High proportion of smaller ranged hummingbird species coincides with ecological specialization across the Americas

Jesper Sonne, Ana M. Martín González, Pietro K. Maruyama, Brody Sandel, Jeferson Vizentin-Bugoni, Matthias Schleuning, Stefan Abrahamczyk, Ruben Alarcón, Andréa C. Araujo, Francielle P. Araújo, Severino Mendes de Azevedo, Andrea C. Baquero, Peter A. Cotton, Tanja Toftemark Ingversen, Glauco Kohler, Carlos Lara, Flor Maria Guedes Las-Casas, Adriana O. Machado, Caio Graco Machado, María Alejandra MaglianesiAlan Cerqueira Moura, David Nogués-Bravo, Genilda M. Oliveira, Paulo E. Oliveira, Juan Francisco Ornelas, Licléia Da Cruz Rodrigues, Liliana Rosero-Lasprilla, Ana Maria Rui, Marlies Sazima, Allan Timmermann, Isabela Galarda Varassin, Zhiheng Wang, Stella Watts, Jon Fjeldså, Jens Christian Svenning, Carsten Rahbek, Bo Dalsgaard

Research output: Contribution to JournalArticlepeer-review


Ecological communities that experience stable climate conditions have been speculated to preserve more specialized interspecific associations and have higher proportions of smaller ranged species (SRS). Thus, areas with disproportionally large numbers of SRS are expected to coincide geographically with a high degree of community-level ecological specialization, but this suggestion remains poorly supported with empirical evidence. Here, we analysed data for hummingbird resource specialization, range size, contemporary climate, and Late Quaternary climate stability for 46 hummingbird–plant mutualistic networks distributed across the Americas, representing 130 hummingbird species (ca 40% of all hummingbird species). We demonstrate a positive relationship between the proportion of SRS of hummingbirds and community-level specialization, i.e. the division of the floral niche among coexisting hummingbird species. This relationship remained strong even when accounting for climate, furthermore, the effect of SRS on specialization was far stronger than the effect of specialization on SRS, suggesting that climate largely influences specialization through species’ range-size dynamics. Irrespective of the exact mechanism involved, our results indicate that communities consisting of higher proportions of SRS may be vulnerable to disturbance not only because of their small geographical ranges, but also because of their high degree of specialization.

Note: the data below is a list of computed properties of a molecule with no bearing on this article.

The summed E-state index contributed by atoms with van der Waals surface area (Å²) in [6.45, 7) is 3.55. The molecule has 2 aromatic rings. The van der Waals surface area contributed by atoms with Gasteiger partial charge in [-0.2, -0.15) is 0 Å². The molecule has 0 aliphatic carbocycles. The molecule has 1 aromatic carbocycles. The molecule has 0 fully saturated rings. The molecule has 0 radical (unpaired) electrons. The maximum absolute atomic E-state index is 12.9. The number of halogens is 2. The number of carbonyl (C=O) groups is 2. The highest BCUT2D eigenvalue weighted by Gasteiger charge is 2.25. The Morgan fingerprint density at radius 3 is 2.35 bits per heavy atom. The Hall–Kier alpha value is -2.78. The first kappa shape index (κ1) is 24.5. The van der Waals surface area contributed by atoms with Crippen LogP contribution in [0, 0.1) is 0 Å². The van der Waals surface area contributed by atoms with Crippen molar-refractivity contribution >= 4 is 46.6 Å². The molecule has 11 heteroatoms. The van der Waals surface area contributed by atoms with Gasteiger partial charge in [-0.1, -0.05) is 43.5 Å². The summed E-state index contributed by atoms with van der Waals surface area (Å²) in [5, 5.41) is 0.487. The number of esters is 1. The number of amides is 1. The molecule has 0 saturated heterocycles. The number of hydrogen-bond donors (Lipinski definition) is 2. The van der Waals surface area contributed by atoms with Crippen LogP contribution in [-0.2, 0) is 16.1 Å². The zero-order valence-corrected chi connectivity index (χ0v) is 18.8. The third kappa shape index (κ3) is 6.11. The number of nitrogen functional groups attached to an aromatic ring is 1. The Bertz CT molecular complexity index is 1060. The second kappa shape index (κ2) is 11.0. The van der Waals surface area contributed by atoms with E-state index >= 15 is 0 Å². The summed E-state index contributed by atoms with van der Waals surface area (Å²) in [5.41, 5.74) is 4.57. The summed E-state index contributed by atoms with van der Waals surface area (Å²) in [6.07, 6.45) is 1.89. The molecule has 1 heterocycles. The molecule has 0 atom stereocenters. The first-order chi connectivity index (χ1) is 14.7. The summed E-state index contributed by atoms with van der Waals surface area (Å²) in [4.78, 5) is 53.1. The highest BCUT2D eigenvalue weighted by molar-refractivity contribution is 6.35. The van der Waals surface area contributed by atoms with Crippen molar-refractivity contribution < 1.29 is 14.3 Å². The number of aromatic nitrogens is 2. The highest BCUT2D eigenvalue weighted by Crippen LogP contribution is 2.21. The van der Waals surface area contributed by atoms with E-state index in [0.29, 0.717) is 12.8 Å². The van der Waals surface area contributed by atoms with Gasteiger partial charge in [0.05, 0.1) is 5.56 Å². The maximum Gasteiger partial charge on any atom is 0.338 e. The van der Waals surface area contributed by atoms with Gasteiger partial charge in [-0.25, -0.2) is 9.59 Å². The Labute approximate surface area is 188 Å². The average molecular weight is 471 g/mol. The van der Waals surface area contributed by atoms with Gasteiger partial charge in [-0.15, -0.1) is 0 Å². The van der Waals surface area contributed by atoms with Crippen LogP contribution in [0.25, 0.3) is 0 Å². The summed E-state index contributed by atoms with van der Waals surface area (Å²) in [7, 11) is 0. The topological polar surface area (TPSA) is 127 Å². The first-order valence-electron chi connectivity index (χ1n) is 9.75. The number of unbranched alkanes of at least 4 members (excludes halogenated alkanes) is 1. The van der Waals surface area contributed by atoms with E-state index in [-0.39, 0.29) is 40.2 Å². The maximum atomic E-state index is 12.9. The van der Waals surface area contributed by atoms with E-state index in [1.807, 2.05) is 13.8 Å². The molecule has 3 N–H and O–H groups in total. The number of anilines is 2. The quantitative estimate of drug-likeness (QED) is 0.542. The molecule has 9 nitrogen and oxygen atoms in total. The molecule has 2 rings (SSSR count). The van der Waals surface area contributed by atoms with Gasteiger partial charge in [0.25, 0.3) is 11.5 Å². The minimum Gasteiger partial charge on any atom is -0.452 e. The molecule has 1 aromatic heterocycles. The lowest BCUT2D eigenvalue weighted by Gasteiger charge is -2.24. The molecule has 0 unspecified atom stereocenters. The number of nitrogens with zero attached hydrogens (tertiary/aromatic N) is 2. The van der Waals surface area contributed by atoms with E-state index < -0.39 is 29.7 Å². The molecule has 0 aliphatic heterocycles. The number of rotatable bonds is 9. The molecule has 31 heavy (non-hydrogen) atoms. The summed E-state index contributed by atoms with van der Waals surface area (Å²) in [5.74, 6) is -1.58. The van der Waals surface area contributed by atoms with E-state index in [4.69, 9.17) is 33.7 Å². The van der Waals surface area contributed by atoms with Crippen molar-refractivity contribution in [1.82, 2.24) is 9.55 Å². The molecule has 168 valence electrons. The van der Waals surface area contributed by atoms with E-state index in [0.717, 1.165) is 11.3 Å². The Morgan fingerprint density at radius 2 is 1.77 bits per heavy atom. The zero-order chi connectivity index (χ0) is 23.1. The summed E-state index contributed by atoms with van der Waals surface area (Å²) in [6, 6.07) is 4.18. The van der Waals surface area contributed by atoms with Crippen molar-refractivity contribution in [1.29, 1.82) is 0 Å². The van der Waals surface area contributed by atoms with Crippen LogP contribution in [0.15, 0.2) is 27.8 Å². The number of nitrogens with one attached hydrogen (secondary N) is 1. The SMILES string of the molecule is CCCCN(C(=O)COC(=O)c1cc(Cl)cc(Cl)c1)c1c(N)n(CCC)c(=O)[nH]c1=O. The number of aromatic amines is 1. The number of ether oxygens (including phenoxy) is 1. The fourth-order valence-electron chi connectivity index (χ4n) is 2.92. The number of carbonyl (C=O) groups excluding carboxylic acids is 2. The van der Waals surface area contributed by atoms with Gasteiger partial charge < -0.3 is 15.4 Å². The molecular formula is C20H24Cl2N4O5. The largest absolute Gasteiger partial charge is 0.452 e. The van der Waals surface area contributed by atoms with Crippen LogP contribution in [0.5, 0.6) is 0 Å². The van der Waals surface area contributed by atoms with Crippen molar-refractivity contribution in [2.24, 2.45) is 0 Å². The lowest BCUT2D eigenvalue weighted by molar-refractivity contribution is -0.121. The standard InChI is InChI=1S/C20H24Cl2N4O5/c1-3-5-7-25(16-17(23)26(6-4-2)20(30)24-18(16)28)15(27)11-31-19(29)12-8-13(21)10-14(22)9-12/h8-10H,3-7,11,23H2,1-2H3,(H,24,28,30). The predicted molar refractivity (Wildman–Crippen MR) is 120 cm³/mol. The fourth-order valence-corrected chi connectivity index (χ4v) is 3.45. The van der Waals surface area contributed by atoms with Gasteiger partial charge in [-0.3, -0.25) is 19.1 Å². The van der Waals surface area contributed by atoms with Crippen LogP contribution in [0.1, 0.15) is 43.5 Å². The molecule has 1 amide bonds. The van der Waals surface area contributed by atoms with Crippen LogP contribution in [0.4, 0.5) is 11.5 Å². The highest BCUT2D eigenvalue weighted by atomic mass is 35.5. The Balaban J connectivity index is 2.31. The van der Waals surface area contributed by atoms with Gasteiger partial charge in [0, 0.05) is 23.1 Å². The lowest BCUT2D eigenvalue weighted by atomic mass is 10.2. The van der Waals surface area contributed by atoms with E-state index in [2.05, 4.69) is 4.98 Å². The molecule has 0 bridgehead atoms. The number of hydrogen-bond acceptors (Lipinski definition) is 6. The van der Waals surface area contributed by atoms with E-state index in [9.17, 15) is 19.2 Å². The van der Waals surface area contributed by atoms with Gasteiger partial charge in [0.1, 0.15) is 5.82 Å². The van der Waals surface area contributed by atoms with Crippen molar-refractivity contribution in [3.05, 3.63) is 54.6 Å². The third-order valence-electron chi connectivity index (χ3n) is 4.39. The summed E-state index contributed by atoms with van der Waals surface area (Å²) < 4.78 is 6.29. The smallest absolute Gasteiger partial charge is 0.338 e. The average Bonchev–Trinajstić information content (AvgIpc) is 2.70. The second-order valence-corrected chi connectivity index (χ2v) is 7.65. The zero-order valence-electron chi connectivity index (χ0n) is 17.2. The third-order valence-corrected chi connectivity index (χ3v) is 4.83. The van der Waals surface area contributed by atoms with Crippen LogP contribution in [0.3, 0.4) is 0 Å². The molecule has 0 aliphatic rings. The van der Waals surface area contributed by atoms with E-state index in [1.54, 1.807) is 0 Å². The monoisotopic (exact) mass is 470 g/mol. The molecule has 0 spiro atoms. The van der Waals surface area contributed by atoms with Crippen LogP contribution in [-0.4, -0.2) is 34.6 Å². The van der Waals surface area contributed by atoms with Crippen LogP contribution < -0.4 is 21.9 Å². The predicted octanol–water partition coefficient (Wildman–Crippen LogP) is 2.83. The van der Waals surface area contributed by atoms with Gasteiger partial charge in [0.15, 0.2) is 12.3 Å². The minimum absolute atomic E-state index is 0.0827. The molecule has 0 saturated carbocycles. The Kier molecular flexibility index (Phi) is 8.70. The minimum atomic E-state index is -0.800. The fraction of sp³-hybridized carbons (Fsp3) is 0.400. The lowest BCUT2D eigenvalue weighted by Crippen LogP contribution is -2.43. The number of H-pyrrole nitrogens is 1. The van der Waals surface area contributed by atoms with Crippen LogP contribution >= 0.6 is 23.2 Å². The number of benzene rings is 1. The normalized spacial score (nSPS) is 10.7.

Original languageEnglish
Pages (from-to)1-9
Number of pages9
JournalProceedings of the Royal Society B: Biological Sciences
Issue number1824
Early online date10 Feb 2016
Publication statusE-pub ahead of print - 10 Feb 2016
Externally publishedYes

Bibliographical note

Print ISSN:0962-8452
Online ISSN:1471-2954


  • Biogeography
  • Climate gradients
  • Macroecology
  • Mutualistic networks
  • Range size
  • Specialization


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